The Girls of Piazza d'Amore
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A quintessential Calabrian love story.The Girls of Piazza d Amore traces the lives of three village girls and the forces that lead them to leave home for a new life across the ocean. Set in southern Italy in the 1950s, Connie Guzzo-McParland s short novel walks us through the piazza and the narrow alleys of her own childhood, imaginatively recreating an entire world as seen through the eyes of a young girl who accompanies her friends on their evening passeggiate to the spring water fountain and carries their love notes to the boys they love. The joys of Calabrian village life are palpable, and so are its frustrations and heartbreaks, but this is a world on the cusp of irrevocable change, as family after family is leaving. And that s what is most heartbreaking of all.
hall balcony, waving his white handkerchief as he spoke. “They forced themselves into our homes at night, shoved castor oil down my father’s throat. They pulled off his whiskers until his skin bled raw.” The political animosity between Don Cesare and Rosaria’s husband, Don Mario, only widened an already existing rift between the two families. Though lands and ancestral houses were generally bequeathed to sons, wealthier families often used parcels of lands as dowries to secure good husbands
went up in flames. The church bells rang in alarm at about 10 p.m., and the whole village rushed to watch the building burn. The flames were uncontrollable and completely destroyed the building. The story told in our neighbourhood was that a group of women returning from the farms at dusk saw the mayor’s men walking around the building. The women later accused the men of dousing the building with gasoline, but this could never be proven. In the early morning hours, after everyone had gone to bed,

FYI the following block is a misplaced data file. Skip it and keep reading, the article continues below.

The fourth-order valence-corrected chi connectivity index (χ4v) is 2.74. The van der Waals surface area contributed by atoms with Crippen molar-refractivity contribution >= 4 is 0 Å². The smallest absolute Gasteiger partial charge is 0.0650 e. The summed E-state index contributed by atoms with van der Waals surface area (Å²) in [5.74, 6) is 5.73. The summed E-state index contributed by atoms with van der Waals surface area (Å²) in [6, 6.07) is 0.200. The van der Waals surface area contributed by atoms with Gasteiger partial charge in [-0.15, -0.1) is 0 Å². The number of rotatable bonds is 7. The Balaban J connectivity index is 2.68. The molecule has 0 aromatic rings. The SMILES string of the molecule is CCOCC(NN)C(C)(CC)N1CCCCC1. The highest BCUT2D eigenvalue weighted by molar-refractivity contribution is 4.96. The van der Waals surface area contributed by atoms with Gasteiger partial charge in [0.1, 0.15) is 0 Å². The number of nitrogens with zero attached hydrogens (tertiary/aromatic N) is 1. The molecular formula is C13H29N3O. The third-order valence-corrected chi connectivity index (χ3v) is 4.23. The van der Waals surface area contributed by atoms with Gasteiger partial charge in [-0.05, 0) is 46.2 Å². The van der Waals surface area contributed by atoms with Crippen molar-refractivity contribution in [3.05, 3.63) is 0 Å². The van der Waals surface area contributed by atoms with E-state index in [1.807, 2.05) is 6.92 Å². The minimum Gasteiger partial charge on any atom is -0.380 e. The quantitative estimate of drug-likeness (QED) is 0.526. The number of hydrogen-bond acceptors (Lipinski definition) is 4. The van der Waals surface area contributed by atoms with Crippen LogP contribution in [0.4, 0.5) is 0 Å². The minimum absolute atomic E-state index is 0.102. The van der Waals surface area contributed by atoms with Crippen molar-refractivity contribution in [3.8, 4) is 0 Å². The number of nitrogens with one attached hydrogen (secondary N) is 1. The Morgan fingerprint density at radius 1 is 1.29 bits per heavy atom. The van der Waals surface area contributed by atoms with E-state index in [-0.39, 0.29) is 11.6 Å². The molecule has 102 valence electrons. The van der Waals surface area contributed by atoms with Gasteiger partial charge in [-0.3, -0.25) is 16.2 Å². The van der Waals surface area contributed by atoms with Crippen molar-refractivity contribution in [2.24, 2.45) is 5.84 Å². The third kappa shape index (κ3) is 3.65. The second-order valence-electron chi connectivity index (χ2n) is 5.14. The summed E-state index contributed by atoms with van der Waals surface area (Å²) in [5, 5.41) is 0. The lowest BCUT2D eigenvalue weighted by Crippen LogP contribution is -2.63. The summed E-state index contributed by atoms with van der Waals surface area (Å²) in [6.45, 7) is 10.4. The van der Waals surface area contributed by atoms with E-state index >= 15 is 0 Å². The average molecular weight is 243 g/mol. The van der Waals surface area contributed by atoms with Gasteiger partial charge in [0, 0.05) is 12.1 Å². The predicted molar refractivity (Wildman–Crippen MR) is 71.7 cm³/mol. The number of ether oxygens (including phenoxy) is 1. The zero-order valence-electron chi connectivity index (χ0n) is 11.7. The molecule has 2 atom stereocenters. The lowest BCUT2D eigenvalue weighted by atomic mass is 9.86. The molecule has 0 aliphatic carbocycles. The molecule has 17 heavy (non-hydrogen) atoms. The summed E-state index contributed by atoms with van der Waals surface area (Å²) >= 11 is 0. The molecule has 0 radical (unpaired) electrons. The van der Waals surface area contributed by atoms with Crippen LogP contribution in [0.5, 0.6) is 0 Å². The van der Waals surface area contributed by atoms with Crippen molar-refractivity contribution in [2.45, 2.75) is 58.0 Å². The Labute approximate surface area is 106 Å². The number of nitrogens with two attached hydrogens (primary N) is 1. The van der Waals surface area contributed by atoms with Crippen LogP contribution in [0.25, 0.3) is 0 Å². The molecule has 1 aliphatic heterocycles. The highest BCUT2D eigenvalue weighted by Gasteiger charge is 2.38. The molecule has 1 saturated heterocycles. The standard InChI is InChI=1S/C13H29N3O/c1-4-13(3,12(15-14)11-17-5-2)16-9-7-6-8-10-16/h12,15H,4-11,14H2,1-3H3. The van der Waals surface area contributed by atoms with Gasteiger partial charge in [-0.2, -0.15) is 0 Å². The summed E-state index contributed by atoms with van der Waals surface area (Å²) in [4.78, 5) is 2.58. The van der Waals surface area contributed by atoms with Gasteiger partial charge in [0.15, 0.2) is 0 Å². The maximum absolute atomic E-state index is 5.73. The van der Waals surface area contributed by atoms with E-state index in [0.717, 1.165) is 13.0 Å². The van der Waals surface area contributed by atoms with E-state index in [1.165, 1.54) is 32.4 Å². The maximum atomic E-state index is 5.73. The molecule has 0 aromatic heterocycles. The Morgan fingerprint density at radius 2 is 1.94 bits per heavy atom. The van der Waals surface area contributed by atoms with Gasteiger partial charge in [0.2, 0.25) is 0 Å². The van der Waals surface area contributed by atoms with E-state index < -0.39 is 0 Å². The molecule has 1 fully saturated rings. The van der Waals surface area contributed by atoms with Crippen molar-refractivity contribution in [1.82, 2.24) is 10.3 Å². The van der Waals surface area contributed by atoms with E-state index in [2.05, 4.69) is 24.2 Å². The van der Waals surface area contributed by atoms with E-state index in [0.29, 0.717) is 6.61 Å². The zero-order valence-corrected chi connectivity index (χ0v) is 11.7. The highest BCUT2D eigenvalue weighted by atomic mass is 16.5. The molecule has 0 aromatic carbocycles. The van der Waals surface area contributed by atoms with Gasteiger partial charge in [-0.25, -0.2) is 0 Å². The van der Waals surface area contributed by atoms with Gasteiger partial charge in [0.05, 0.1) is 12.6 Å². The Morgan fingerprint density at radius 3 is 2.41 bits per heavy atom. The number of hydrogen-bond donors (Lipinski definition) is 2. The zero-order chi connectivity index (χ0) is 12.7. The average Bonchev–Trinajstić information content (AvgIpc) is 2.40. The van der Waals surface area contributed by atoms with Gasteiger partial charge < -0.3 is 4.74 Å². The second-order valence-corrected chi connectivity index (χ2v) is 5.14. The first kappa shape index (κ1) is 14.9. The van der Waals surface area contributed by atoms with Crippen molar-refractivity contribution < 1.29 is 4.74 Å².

furrows, all along the sides of the ravine, into which the water overflowed. Some of the water fell into low troughs for watering animals. Most of it was channeled into a more recent addition: a large, cement basin separated into four smaller ones that were used by the women for washing clothes. This was the village’s gift to the women. Before the basin, the women had had to carry the lessiva, the heavy straw baskets in which the dirty clothes had steeped in a mixture of water and ashes from
as if in transit, in the labyrinth of my imagination. I know that stories need a beginning, a middle, and an end. How – or when – do you give a story floating in space its final resolution? “Invent, invent,” is the writing instructor’s mantra. Is this what writers do when truth escapes them? Already, in looking back to my childhood years, I can hardly determine if what I remember are dreams or facts. What I’m certain about is that I and the village women I’ve known all carry a history and worlds
and join them. Maybe it was the song about spring and sunshine that had filled the air, but, one by one, all the kids and the adults from the ruga, as well as others who happened to be walking by, joined the circle. The circle got so large it covered the whole square. It went around and around, past Comare Rosaria’s house, past U Grancu’s, where Totu waved at us. The singing got louder and louder. I kept looking at the adults’ faces. I couldn’t believe that everyone – including my mother, my